But the reality is: that is like putting the horse before the cart.
According to job seekers who participated in a Lee Hecht Harrison online poll, the first hurdle is simply finding new people – the right people –to add to your network. In fact, 31 percent of survey respondents said identifying networking partners was their greatest challenge.
Of course, finding the right networking partners is critical. Many job openings are never advertised or posted. And Hiring managers and recruiters prefer to work with people who have been referred by someone they trust. Which means tapping your network has never been more important.
Members of your personal and professional networks – including business associates, colleagues, former coworkers, vendors, managers, friends and close acquaintances – make up a community where you’re known. These people may already be advocates of your work. You may share interests. They are often willing to introduce you to people in their own networks, thereby providing an opportunity to broaden your reach and build a bigger community.
As your network expands, more opportunities present themselves to initiate new contacts with a referral. A larger network increases the likelihood of gaining a meeting and eliminates the need to rely on less productive cold calls. Which means more job interviews!
Here are a few tips to take your personal network – and your job search – from “meh” to amazing!
Don’t wait until you’re looking for a job to connect with your network. It should be part of a proactive career management strategy. Devote time to nurturing a strong career network of contacts. Be ready to offer assistance, share articles and professional insights, participate in groups and attend professional meetings.
Engage in Discovery
Seek out new networking contacts. LinkedIn can be incredibly helpful in finding new connections. But don’t rely solely on social networks. Be active in professional associations and/or industry groups. People hire people they know, so it’s important to make potential networking contacts in person at live events.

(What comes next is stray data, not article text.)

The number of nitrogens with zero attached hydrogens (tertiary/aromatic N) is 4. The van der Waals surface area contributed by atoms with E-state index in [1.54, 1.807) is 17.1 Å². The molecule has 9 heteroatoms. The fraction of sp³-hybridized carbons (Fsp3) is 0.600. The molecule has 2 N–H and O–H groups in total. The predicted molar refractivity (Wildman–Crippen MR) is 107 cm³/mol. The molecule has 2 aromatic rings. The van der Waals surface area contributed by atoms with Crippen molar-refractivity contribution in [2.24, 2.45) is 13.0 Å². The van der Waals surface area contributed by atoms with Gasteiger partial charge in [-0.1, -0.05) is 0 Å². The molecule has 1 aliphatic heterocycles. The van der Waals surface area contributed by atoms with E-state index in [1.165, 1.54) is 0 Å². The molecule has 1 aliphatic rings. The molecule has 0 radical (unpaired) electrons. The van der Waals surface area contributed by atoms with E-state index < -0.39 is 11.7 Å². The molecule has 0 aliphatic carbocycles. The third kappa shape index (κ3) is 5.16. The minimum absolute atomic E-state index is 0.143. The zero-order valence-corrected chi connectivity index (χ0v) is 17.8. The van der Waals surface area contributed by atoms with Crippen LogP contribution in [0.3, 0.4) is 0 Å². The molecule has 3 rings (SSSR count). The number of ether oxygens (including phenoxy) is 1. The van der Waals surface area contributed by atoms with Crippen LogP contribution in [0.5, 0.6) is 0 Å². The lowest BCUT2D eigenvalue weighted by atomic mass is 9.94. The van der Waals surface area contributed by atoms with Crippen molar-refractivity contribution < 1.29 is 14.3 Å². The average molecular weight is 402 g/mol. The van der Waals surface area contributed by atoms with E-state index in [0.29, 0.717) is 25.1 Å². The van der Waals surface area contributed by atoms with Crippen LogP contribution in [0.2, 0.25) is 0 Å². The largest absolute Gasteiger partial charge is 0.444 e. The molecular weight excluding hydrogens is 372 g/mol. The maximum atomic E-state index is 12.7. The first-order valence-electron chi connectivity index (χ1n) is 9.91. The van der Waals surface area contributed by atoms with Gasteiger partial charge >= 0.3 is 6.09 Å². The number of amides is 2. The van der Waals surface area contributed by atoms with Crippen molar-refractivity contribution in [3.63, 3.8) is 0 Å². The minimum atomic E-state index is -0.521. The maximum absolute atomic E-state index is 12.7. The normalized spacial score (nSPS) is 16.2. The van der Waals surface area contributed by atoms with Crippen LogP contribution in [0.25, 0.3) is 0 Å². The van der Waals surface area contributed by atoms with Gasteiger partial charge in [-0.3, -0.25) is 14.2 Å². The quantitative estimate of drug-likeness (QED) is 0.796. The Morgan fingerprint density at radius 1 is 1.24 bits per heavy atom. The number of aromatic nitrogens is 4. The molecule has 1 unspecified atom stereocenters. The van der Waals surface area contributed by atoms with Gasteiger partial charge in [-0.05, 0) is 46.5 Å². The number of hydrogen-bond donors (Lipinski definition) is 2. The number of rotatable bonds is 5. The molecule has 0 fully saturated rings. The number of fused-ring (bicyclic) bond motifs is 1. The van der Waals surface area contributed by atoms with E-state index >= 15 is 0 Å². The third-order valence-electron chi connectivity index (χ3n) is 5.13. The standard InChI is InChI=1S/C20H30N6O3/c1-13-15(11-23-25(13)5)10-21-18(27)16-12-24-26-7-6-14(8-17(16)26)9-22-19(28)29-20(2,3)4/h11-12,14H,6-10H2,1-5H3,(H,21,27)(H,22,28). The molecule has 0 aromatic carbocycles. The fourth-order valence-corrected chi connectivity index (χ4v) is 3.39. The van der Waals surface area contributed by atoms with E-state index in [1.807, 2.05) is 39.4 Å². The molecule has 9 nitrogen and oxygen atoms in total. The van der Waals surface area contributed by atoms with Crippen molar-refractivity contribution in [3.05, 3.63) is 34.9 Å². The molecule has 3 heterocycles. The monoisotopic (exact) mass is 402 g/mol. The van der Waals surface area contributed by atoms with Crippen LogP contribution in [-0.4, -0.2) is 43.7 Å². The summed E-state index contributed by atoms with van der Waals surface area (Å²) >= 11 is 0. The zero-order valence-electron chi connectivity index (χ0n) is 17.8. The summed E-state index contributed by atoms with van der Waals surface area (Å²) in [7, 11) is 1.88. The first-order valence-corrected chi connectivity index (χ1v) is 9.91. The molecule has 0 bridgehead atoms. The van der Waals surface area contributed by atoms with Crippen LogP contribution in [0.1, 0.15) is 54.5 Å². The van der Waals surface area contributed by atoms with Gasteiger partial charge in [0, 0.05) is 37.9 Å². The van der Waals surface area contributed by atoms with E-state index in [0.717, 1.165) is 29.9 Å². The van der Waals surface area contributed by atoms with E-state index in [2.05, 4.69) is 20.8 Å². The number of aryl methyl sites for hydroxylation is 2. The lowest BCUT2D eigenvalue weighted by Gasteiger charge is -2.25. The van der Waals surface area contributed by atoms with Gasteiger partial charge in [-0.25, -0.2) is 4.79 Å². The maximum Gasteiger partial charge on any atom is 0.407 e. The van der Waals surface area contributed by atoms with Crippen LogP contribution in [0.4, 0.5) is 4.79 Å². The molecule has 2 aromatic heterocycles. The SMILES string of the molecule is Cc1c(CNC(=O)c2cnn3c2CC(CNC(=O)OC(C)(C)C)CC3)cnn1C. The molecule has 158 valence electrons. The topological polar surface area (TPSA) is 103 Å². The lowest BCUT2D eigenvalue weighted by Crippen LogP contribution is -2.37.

Have a Plan
Identify targeted companies and the competencies and experience you want to promote. This will help you focus on the right networking activities and conversations.
Connect (with a Name Drop)
Use your referral’s name up front: “Richard Smith thought you’d be a great resource for me as I explore career opportunities in the financial services industry.” Ask if you could discuss your targeted companies, probing for others that should be included and for names of possible contacts.
Build Your Networking Confidence
Practice networking at a variety of events. Arrive early — it’s easier to initiate one-on-one conversations during the first 10 minutes when the group is still small. Prepare open-ended questions to keep conversations going. Confidence is developed by becoming skilled; becoming skilled requires practice.
The key to networking success is found in making the time and always adding value to the conversation. This strategy is guaranteed to deliver job leads. Remember to start with a strategy, attend the right events and talk to the right people and keep practicing.
For this post, YouTern thanks our friends at Brazen Careerist!
About the Author: Greg Simpson is Senior Vice President, Career Transition Practice Leader for Lee Hecht Harrison. Greg is responsible for developing, disseminating and managing the direction of career transition services for LHH, the world’s largest outplacement firm.
Brazen powers real-time, online events for leading organizations around the world. Our lifestyle and career blog, Brazen Life, offers fun and edgy ideas for ambitious professionals navigating the changing world of work.